Environment

Girls win all categories at Google Science Fair

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Winners of the first Google Science Fair (from left to right): Lauren Hodge, Shree Bose and Naomi Shah. (Courtesy of The Official Google Blog)

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Last month, three girls swept Google's inaugural science fair, taking first place in each age category and overall champion. Shree Bose, a 17-year-old Texas high school student, took home the grand prize for her research in ovarian cancer not only at Google's competition, but also at an international science fair in Slovakia. Bose became serious about science as a career when her grandfather passed awayfrom cancer two years ago.

"At that point I knew I was interested in biology and I wanted to do research, but I didn't know in what," Bose said. "So I started emailing professors in my area and asking if I could work under their supervision in their lab."

After numerous rejections, only one professor accepted Bose.

"The one who actually accepted me was a woman herself," Bose said. "She understood what I was trying to do and I was lucky to find her."

Experts believe the Google Science Fair's outcome is a good omen for the future of women in STEM fields. Joanne Kamens, a molecular biologist and founder of a mentoring program through the Association of Women in Science Massachusetts chapter, says that Bose's performance shows that younger girls are being encouraged by there families and schools to pursue science, but unfortunately this is not the case at every stage of development.

"There are a lot of discouraging factors, social factors, that are working at the same time to counteract that shift," Kamens said.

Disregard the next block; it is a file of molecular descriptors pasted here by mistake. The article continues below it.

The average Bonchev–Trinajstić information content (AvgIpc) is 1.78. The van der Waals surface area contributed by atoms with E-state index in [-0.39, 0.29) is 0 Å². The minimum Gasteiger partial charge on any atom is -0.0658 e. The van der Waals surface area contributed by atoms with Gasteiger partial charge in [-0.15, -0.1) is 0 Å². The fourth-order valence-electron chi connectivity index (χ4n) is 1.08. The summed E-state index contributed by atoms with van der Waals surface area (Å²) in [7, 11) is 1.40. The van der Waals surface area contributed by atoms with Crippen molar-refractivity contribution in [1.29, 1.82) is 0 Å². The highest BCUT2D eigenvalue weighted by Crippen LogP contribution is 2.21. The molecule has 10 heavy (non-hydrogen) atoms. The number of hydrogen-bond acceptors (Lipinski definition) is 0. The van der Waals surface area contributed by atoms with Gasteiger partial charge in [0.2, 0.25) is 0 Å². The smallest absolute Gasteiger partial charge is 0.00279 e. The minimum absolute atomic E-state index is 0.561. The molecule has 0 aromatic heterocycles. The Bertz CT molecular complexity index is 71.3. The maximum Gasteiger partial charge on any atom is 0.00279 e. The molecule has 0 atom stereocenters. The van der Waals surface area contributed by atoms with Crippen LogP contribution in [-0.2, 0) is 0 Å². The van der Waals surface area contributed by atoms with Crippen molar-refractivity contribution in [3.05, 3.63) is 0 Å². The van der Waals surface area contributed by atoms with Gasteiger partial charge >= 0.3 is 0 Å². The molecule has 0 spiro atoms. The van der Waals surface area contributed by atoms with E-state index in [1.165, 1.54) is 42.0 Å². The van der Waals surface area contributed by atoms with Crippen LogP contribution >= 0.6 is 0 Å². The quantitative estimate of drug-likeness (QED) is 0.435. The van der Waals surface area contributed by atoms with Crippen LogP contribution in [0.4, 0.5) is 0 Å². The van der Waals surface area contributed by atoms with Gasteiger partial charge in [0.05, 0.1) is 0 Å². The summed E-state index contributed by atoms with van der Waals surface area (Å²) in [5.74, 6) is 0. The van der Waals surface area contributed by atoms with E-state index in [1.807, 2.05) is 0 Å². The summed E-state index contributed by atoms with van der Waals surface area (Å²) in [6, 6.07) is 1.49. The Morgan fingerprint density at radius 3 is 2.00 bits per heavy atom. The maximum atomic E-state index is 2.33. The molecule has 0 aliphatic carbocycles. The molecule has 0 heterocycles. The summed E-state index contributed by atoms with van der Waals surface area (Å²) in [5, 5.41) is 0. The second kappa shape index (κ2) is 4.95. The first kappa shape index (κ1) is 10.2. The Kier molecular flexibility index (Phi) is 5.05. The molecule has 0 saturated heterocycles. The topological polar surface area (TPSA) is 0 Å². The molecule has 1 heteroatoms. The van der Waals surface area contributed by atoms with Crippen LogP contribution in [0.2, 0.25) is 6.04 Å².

In most STEM fields, women make up about 50 percent of students pursuing an undergraduate degree -- especially in biology, chemistry and ocean sciences.

"There's a solid number of women who are finishing those degrees. A lot of the drop out happens after that," Kamens said.

Kamens points out that the common perception of who is a scientist often conjures up an image of an older white male in the lab coat rather than a woman. In academia, only about 20 percent of biology faculty are women and about 30 percent of medical school associate professors are women. In STEM fields, women are also less likely to get good funding, higher salaries, better lab space, and prominent placement when writing papers.

Despite the numbers, Bose is not discouraged.

"I feel like those stats are a part of the past almost," Bose said. "I intend to show other girls how cool science can be and how many opportunities science can afford you."

To counteract the negativity, Kamens says that mentors are invaluable for ambitious girls interested in science. She says it's key that parents, teachers and any other mentor figure help these girls achieve their goals.

"My issue is making sure the girls that have the propensity for [science] are given the opportunity to express that," Kamens said.

Read more on the Here and Now website.

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